There are so many reasons to grow your own food!

Whether you are growing in your own garden, a community garden, or purchasing from an urban farm, being an active participant in your local food system has incredible benefits, including the following:

why grow food

Bolstering Food Security and Food Sovereignty

According to the City of Pittsburgh’s 2020 FeedPGH Report, one in five Pittsburghers (63,000 residents) are food-insecure. Hunger and food insecurity have increased in our region since then due to the COVID-19 pandemic followed by inflation and soaring food prices. Given that most of the gardens we support are in low-income neighborhoods where grocery stores that stock fresh fruits and vegetables are few or non-existent, the produce grown in the community garden can have a significant impact on a gardener’s diet, and the diets of their friends and family and neighbors. Families who grow at home or in community gardens are able to offset typically 30 to 40 percent of their produce needs by eating food grown in their own gardens and many of the community gardens in Allegheny County also supply food pantries and other free distributions.

Individual and Collective Empowerment

Studies have demonstrated that gardens are places where people can build social capital and community by sharing resources and networks and bonding with other gardeners. This enables participants to be more effective in their home and work lives. The Mount Oliver Borough Community Garden, for one example, has become an important place for the local Bhutanese residents to experience calm and grow culturally relevant crops to feed families in need. Gardens like this become a magnet for neighbors who wish to enact change in their communities, and their impact often stretches beyond the boundaries of the garden. 

Cultivating Joy and Relaxation

Beyond the physical benefits of food security and self-sufficiency, gardens also provide an array of emotional and mental benefits. Recent studies suggest that skin contact with lipids in the soil can reduce anxiety and that gardening has the potential to improve our mental health. Growing food and tending to plants also gives folks a tangible way to take care of the earth and each other.  

Helping Folks Save Money

Grow Pittsburgh has calculated that a well-managed garden can yield 1.5 pounds of produce per square foot. At the Sharpsburg Market Garden, a community farm style food pantry garden, residents grew 550 lbs of food on 360 square feet of raised beds, at an estimated value of $2,200 in otherwise expensive crops like tomatoes and herbs.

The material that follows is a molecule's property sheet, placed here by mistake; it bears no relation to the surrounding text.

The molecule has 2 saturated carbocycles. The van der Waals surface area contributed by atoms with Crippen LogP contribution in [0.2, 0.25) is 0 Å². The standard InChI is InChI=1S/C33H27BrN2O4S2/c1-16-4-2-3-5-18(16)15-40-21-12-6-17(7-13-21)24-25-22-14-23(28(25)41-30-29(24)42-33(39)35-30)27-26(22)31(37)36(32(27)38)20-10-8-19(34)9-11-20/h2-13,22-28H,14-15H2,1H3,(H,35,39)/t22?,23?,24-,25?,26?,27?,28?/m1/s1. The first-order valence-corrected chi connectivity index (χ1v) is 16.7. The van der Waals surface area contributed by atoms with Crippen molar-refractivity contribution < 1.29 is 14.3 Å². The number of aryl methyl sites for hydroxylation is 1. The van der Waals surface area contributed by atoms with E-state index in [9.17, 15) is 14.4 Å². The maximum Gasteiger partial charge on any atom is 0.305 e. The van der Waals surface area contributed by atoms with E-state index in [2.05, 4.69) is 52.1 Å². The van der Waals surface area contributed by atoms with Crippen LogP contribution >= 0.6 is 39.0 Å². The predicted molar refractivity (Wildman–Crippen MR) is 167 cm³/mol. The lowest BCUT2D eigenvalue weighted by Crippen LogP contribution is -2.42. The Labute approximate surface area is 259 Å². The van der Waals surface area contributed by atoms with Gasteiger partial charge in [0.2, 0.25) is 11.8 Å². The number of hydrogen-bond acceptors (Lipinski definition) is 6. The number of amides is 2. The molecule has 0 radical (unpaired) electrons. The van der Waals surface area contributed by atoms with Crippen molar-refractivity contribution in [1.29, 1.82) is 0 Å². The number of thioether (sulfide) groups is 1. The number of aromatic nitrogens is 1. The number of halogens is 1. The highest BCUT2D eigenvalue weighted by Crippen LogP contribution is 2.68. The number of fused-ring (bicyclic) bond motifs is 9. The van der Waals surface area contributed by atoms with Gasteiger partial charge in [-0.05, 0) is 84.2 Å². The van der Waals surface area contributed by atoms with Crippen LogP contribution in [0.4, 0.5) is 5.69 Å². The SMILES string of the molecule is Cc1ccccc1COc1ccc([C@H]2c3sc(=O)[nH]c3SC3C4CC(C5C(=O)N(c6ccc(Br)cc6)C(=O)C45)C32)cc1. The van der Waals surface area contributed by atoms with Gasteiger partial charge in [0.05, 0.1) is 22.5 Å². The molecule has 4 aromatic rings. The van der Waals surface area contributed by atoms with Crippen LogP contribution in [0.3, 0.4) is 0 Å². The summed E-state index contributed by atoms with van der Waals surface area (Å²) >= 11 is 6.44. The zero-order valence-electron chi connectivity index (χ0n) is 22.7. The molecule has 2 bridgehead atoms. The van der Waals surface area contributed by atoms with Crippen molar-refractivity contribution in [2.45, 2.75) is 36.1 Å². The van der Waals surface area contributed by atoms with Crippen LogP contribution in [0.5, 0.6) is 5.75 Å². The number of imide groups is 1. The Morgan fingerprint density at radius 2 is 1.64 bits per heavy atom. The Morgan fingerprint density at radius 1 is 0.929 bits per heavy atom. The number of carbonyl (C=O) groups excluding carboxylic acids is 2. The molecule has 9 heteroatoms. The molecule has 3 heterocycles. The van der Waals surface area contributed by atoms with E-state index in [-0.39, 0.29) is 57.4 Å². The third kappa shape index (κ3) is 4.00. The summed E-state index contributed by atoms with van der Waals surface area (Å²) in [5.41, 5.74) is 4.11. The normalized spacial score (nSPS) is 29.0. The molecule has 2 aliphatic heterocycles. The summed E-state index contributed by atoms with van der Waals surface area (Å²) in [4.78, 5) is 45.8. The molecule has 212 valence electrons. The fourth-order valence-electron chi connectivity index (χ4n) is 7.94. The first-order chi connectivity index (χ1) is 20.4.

Increasing Access to Nutritious Food

Poor nutrition impacts people throughout their lives, from fatigue and concentration problems at school and work to behavioral and medical problems in both children and adults. Improving basic nutrition is an immediate impact of gardening. Schoolchildren and community gardeners have reported increased consumption of vegetables and decreased consumption of less nutritious sweet foods and drinks as a result of growing their own food.

Areas with limited access to affordable and nutritious food affect 2.3 million Americans who live more than a mile away from a supermarket without having access to a vehicle. Urban gardens and farms can be valuable resources in such areas, especially if the only food options are higher priced convenience store foods and overly processed fast food.

Connecting with the Earth and Helping the Environment

Gardens do much more than beautify backyards and vacant land. They help attract and repair habitats for pollinator species. Gardens provide stormwater capture through the installation of rain barrel systems, by reducing impermeable surfaces and by adding absorptive capacity to the ground itself. The addition of plants to an urban environment reduces the heat island effect produced by expanses of pavement and concrete. Composting is a proven method to divert waste from landfills, avoiding a major cause of the greenhouse gas methane, and results in carbon sequestration and a valuable natural fertilizer. A community garden provides a demonstration space where neighbors see and interact with environmentally sustainable practices. 

Creating a Sense of Place

Gardens have long been considered an ideal venue for gathering space, a place of people of diverse backgrounds and interests to come together around a shared interest in beautifying their community and growing food. In many of the neighborhoods Grow Pittsburgh serves, there are few parks or the parks are unsafe, and the garden becomes a de facto green space for meet-ups and discussions.